Smart Manufacturing is called different things: Manufacturing USA (U.S.), Industrie 4.0 (Germany), China 2025 (China), or Industrie du Futur (France). The UK, Sweden, Japan, Korea and India all have country-specific efforts as well.
What do they have in common? They are all:
- Creating a vision for Smart Manufacturing
- Utilizing the power of digitalization to help manufacturers reduce capex, improve time to market, reduce inventory and improve productivity
- Extending existing standards to realize the vision
The last point is an important distinction: These initiatives are not creating new standards. They are classifying how best to use existing standards.
So that means the groundwork for Smart Manufacturing, Industrie 4.0 and other initiatives is being done in standard developing organizations like IEC, ISO, ISA, IEEE and the OPC Foundation. That’s where the influence starts and leadership takes hold.
This is particularly important as thought leaders prepare for the G20 Digital Economy (or Group of Twenty) in March. This international forum for governments from 20 major economies is host to high-level discussions of policy issues pertaining to, among other things, global economic growth.
On the agenda is digital technology.
Countries and companies around the world are eager to adopt digitalization strategies because it levels the playing field for smaller companies that now can reap the same benefits as bigger companies, and remain globally competitive and relevant.
What This Means
If you look only at one country’s initiative, you’ll have a limited view of the global movement. You must look at global standards to understand global impact.
So rather than the name of the initiative that differentiates the work, it’s the standards behind that initiative that make the difference.
The Time to Start is Now
For organizations hesitant to start their journey to Smart Manufacturing until new standards are complete, I say: Get started. There’s no reason to wait.
Industrial Internet of Things (IIoT) standards (I4.0) will take decades to come to the ideal state where data flows seamlessly among multi-vendor applications and devices.
But rather than see that as a reason to delay, I see that as a reason to start now.
Industry is slow to adapt to new technologies, mostly because it can take decades to replace existing assets with new, Smart Manufacturing versions. The transition should take place in phases.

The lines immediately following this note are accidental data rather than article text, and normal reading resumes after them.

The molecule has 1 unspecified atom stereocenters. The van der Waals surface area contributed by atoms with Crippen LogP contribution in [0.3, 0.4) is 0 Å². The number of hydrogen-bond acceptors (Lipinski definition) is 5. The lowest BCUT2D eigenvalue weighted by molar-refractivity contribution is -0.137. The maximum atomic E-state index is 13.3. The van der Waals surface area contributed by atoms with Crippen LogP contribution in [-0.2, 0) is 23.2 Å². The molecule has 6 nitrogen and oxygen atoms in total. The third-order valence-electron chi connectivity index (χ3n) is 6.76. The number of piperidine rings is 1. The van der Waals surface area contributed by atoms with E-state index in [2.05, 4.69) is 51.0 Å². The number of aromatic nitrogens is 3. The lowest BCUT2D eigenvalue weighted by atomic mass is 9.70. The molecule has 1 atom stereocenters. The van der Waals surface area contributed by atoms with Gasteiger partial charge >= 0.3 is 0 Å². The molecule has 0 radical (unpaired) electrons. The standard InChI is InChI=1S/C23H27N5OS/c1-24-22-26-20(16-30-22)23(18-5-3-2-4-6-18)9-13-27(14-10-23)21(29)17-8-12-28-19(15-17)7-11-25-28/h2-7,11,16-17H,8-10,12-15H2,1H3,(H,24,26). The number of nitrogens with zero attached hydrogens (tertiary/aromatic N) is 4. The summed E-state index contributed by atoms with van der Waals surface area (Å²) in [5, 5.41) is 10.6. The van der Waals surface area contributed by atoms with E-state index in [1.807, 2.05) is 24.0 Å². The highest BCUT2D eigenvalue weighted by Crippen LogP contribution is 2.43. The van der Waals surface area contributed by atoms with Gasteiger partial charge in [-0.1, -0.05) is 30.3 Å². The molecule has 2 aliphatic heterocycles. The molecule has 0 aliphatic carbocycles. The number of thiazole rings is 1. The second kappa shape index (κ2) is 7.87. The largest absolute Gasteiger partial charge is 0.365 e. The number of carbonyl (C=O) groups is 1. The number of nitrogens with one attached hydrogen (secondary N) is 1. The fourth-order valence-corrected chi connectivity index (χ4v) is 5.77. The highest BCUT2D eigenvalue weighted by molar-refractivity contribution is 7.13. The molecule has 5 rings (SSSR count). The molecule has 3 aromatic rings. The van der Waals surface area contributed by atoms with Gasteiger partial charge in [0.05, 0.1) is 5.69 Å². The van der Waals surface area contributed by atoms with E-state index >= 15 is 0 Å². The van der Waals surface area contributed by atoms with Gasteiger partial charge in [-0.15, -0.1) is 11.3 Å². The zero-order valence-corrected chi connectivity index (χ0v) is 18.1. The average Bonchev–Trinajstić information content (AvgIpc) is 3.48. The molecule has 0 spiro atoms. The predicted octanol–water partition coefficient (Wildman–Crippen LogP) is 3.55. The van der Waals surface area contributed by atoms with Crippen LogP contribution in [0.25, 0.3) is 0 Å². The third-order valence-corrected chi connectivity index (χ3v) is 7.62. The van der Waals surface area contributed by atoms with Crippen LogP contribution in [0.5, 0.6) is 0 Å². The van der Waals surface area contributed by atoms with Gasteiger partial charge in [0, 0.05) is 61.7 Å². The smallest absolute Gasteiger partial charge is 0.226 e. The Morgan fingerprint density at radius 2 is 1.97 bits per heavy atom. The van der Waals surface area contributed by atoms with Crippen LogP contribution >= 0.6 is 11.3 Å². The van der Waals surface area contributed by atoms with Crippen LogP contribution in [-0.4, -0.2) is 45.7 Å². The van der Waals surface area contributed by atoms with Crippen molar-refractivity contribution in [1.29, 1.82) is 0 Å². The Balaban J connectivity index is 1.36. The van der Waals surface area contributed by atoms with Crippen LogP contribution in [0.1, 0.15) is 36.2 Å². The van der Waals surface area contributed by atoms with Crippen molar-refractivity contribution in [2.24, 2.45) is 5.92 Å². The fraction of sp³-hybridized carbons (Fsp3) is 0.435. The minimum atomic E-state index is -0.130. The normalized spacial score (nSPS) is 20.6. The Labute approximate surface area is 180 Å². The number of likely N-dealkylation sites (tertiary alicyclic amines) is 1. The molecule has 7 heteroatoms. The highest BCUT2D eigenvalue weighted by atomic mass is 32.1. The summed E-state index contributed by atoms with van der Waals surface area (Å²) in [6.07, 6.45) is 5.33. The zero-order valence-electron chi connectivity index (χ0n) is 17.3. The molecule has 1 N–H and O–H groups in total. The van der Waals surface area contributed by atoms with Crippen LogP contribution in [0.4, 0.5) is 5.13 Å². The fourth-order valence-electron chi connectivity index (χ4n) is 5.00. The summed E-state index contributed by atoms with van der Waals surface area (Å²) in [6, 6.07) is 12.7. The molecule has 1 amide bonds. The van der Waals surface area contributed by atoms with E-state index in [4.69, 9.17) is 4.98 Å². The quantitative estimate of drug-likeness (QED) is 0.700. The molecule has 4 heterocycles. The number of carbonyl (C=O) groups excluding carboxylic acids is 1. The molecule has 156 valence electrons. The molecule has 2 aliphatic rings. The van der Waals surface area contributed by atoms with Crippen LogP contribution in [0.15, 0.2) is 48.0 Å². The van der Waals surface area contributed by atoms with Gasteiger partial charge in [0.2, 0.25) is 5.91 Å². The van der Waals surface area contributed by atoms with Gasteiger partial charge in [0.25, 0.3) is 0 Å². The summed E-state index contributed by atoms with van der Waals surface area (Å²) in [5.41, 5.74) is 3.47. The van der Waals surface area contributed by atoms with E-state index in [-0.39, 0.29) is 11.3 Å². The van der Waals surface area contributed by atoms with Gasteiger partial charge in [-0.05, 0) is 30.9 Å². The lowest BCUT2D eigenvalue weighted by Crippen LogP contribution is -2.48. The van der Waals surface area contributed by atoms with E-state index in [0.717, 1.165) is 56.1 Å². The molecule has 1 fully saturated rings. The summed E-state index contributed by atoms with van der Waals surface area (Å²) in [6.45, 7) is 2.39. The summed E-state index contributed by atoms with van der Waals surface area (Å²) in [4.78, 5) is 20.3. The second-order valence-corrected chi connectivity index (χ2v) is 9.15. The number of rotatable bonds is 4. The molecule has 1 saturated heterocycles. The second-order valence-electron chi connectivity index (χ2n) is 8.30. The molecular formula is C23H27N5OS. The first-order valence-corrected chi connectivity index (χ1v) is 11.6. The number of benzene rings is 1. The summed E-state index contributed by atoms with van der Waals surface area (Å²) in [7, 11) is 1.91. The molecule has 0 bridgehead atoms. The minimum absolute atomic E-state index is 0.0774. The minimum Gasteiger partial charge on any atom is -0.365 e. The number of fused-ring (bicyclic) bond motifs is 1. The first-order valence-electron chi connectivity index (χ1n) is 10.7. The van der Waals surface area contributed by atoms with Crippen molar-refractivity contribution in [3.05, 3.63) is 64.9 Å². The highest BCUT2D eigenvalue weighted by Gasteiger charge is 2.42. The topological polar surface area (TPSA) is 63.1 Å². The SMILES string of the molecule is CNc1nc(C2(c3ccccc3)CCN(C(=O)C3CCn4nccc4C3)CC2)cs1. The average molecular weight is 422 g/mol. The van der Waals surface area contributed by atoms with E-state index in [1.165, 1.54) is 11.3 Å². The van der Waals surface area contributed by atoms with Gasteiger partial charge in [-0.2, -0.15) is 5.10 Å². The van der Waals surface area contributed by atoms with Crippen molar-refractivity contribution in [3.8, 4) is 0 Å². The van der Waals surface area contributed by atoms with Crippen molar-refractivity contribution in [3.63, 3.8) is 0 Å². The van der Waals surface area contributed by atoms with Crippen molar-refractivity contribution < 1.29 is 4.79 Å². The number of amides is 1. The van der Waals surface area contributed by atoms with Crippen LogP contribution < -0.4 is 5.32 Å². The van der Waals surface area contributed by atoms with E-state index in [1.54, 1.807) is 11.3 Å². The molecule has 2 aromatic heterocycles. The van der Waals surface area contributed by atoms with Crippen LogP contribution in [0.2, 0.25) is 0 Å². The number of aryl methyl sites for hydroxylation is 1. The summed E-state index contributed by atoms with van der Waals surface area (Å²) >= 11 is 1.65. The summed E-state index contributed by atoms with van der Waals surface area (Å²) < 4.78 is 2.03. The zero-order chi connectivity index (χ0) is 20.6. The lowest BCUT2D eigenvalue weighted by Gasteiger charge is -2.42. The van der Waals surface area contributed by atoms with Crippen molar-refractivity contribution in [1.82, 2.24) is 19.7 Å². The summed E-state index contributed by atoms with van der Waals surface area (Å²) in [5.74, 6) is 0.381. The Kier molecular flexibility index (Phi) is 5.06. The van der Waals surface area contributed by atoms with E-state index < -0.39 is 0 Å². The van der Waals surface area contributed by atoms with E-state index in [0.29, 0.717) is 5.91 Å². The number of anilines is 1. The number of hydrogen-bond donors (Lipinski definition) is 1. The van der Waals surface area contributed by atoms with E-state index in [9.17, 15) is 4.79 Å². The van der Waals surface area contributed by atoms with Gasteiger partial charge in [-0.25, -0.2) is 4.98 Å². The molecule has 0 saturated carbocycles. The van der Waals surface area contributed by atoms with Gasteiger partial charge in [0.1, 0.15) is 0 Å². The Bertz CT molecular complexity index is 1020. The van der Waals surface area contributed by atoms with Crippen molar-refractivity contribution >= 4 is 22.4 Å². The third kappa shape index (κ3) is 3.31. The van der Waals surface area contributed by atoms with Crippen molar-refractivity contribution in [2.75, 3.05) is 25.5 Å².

Smart Manufacturing is not a moment in time. A good strategy thinks about how to use current standards to facilitate change that matters today – and support future evolution.
Why it Matters
The Connected Enterprise leverages the best of the international standards that define Smart Manufacturing today. National initiatives and industry consortia are monitored and enhanced so The Connected Enterprise will leverage the best of future international standards as they emerge.
That’s going to be important when we talk about another aspect of Smart Manufacturing: speed.
Speed is a challenge for everyone. International standards that support Operations Technology (OT) are mature and can take a few years to evolve. In IT, the timing is more in months. Like apps on your phone, there’s always something new. By the time a standard can form around it, there’s something newer.
Constant Incremental Change
Initiatives need to be agile enough to address emerging trends and technology.
Right now, that’s not the case. Industrie 4.0, for example, plans to release yearly updates on their interfaces and relevant standards, but it is probably five years from describing the requirements for compliant products. That doesn’t seem realistic to me, because we just don’t know what our IT and OT landscape will be in a year, much less five. There are applications in the IT space that will evolve, gain acceptance and become absolute within five years.
It’s smart to continually look for and implement improvements. The goal is to sort through standards, apps and services to find the right ones for right now. And, to constantly assess using a cost-versus benefit analysis. That’s how you determine where you can make the biggest impact for manufacturing – and find the next opportunity for improvement.
Harnessing the Power
In just the last few years I’ve watched industry harness never before seen levels of processing power, mobility and visualization. We can now get any information we need, from anywhere and at any time.
Standardization is working behind the scenes, and we continue to align The Connected Enterprise with those standards to support the Smart Manufacturing in whatever terms you want to use: Manufacturing USA, Industrie 4.0, China 2025 or Industrie du Futur.